Chemicals, Food Additives and Prostatitis

Chemicals and Food Additives and Prostatitis

Chemicals and food additives (BPA) are a possible cause of chronic prostatitis/chronic pelvic pain syndrome (CP/CPPS). Chemicals and food additives such as preservatives can be found in refined and processed foods. Refined and processed foods are a mainstay of the Standard American Diet (SAD). Chemicals and food additives can be detrimental to both your prostate and overall health. Some additives have been found to cause cancer in animals and allergic reactions in humans. Even produce can be covered in pesticide residue, so it is best to buy organic.

Bisphenol-A, better known as BPA, is a chemical that is used in the manufacture of polycarbonate plastics and epoxy resins. BPA can be defined as a food additive because it can leach into food from cans, plastic food packaging, and plastic food containers that contain the chemical. It’s been estimated that 90% of people in the United States have detectable levels of BPA toxin in their bodies. BPA is an endocrine disruptor, which means that can interfere with the way hormones function and hormones may be another cause of chronic prostatitis (read more about genetics and hormones).

A study by the Chemical Heritage Foundation was published in November 2009. It stated that, “New research on very-low-dose exposure to BPA suggests an association with adverse health effects, including breast and prostate cancer, obesity, neurobehavioral problems, and reproductive abnormalities.” Although it’s not possible to stay away from BPAs entirely, you can avoid them by not ingesting them with your food. Avoid canned tomatoes; instead look for BPA-free packaging or tomatoes in glass jars. Many canned foods are lined with material that contains BPA. Instead of bottled water, use reusable aluminum BPA-free bottles. Even some of the BPA-free plastics contain BPS, another chemical than can have the same effect on your body as BPA, so the best course is to avoid plastic from coming into contact with your food and drink as much as possible. According to the Environmental Working Group, 40% of store receipts are coated in BPA, so it is important to wash hands after handing receipts and before eating or handling food.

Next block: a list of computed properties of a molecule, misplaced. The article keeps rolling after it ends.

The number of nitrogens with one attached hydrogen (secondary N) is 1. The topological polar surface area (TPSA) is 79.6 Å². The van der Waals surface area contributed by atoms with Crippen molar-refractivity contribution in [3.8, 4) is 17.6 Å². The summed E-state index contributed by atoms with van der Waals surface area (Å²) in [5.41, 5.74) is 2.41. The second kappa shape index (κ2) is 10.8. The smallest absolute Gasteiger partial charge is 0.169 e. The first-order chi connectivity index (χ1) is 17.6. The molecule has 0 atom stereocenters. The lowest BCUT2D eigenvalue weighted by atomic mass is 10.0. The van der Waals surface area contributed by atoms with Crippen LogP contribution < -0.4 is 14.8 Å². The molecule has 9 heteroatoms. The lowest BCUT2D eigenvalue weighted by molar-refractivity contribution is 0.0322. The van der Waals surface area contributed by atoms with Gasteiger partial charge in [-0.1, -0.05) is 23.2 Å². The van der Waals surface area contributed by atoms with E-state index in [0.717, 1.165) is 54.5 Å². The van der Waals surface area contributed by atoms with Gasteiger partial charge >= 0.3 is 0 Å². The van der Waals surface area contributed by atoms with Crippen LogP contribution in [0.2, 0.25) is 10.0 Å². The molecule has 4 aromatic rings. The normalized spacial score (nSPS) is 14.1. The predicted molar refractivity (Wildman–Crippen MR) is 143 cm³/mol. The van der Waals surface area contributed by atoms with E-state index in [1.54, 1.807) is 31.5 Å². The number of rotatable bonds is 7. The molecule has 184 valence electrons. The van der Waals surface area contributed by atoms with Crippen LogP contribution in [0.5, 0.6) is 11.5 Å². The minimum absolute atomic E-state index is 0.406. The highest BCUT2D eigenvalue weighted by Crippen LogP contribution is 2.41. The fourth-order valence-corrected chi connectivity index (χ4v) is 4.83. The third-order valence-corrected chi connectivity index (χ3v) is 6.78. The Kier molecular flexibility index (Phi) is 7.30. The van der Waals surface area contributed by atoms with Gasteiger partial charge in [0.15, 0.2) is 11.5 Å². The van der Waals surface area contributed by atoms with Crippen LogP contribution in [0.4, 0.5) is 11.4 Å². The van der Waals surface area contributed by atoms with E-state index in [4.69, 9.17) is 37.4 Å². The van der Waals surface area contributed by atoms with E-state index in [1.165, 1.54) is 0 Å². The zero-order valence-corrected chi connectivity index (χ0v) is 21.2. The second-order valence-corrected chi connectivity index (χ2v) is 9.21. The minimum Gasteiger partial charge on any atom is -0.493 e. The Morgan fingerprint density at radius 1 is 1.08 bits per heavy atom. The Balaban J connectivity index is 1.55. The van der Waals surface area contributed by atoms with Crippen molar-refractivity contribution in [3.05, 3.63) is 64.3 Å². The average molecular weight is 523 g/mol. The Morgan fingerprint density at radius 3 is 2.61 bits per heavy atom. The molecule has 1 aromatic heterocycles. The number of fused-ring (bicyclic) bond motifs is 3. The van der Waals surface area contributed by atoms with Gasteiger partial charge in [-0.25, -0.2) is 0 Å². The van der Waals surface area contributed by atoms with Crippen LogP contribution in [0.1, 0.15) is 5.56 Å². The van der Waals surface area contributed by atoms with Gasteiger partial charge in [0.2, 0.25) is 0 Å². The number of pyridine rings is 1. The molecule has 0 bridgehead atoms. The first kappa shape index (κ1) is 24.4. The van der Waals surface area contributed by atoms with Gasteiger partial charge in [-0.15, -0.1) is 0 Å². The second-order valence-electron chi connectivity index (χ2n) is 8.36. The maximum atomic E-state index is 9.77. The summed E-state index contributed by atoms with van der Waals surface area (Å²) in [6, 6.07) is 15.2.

Talk to your health care provider about eliminating chemicals and food additives (such as MSG, aspartame, nitrate, nitrite, olestra, and sulphites) from your home and diet. Your doctor can help you determine which treatments may be effective for your prostatitis symptoms. There are many natural prostatitis treatments such as phytotherapy, diet, and foods to avoid for prostatitis that may help you. There are a number of alternative prostatitis treatments as well. Sitz baths and acupuncture can provide pain relief while other men do well with exercise therapies geared toward pelvic floor disorder.